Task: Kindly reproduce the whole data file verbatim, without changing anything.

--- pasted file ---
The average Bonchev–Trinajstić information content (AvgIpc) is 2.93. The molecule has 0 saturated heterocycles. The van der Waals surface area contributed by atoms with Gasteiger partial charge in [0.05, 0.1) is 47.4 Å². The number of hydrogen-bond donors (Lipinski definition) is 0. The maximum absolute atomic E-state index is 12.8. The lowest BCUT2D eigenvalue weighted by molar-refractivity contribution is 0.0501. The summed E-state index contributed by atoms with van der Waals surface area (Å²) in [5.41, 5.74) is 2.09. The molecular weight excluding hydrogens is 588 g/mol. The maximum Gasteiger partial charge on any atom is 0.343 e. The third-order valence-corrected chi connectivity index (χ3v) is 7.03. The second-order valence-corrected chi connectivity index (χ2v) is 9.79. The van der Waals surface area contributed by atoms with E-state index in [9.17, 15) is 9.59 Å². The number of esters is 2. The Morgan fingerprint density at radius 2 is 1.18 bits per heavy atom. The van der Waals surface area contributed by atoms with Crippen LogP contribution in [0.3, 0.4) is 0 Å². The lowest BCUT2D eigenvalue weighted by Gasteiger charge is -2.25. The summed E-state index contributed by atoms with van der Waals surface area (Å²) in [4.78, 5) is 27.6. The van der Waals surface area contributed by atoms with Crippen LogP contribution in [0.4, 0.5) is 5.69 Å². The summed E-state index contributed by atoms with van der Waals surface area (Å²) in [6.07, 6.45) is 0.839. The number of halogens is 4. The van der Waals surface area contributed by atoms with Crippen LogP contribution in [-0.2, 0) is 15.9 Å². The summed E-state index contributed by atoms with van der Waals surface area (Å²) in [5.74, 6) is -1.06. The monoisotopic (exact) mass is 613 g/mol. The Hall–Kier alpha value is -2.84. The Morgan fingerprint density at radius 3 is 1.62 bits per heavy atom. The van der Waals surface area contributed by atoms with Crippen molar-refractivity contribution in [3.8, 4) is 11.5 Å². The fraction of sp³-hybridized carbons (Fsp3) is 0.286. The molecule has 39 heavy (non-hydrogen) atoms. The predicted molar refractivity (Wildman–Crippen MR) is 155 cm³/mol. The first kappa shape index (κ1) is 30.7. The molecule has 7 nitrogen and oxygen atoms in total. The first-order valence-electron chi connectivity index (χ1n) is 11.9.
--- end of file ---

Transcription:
The average Bonchev–Trinajstić information content (AvgIpc) is 2.93. The molecule has 0 saturated heterocycles. The van der Waals surface area contributed by atoms with Gasteiger partial charge in [0.05, 0.1) is 47.4 Å². The number of hydrogen-bond donors (Lipinski definition) is 0. The maximum absolute atomic E-state index is 12.8. The lowest BCUT2D eigenvalue weighted by molar-refractivity contribution is 0.0501. The summed E-state index contributed by atoms with van der Waals surface area (Å²) in [5.41, 5.74) is 2.09. The molecular weight excluding hydrogens is 588 g/mol. The maximum Gasteiger partial charge on any atom is 0.343 e. The third-order valence-corrected chi connectivity index (χ3v) is 7.03. The second-order valence-corrected chi connectivity index (χ2v) is 9.79. The van der Waals surface area contributed by atoms with E-state index in [9.17, 15) is 9.59 Å². The number of esters is 2. The Morgan fingerprint density at radius 2 is 1.18 bits per heavy atom. The van der Waals surface area contributed by atoms with Crippen LogP contribution in [0.3, 0.4) is 0 Å². The lowest BCUT2D eigenvalue weighted by Gasteiger charge is -2.25. The summed E-state index contributed by atoms with van der Waals surface area (Å²) in [4.78, 5) is 27.6. The van der Waals surface area contributed by atoms with Crippen LogP contribution in [0.4, 0.5) is 5.69 Å². The summed E-state index contributed by atoms with van der Waals surface area (Å²) in [6.07, 6.45) is 0.839. The number of halogens is 4. The van der Waals surface area contributed by atoms with Crippen LogP contribution in [-0.2, 0) is 15.9 Å². The summed E-state index contributed by atoms with van der Waals surface area (Å²) in [5.74, 6) is -1.06. The monoisotopic (exact) mass is 613 g/mol. The Hall–Kier alpha value is -2.84. The Morgan fingerprint density at radius 3 is 1.62 bits per heavy atom. The van der Waals surface area contributed by atoms with Crippen molar-refractivity contribution in [3.8, 4) is 11.5 Å². The fraction of sp³-hybridized carbons (Fsp3) is 0.286. The molecule has 39 heavy (non-hydrogen) atoms. The predicted molar refractivity (Wildman–Crippen MR) is 155 cm³/mol. The first kappa shape index (κ1) is 30.7. The molecule has 7 nitrogen and oxygen atoms in total. The first-order valence-electron chi connectivity index (χ1n) is 11.9.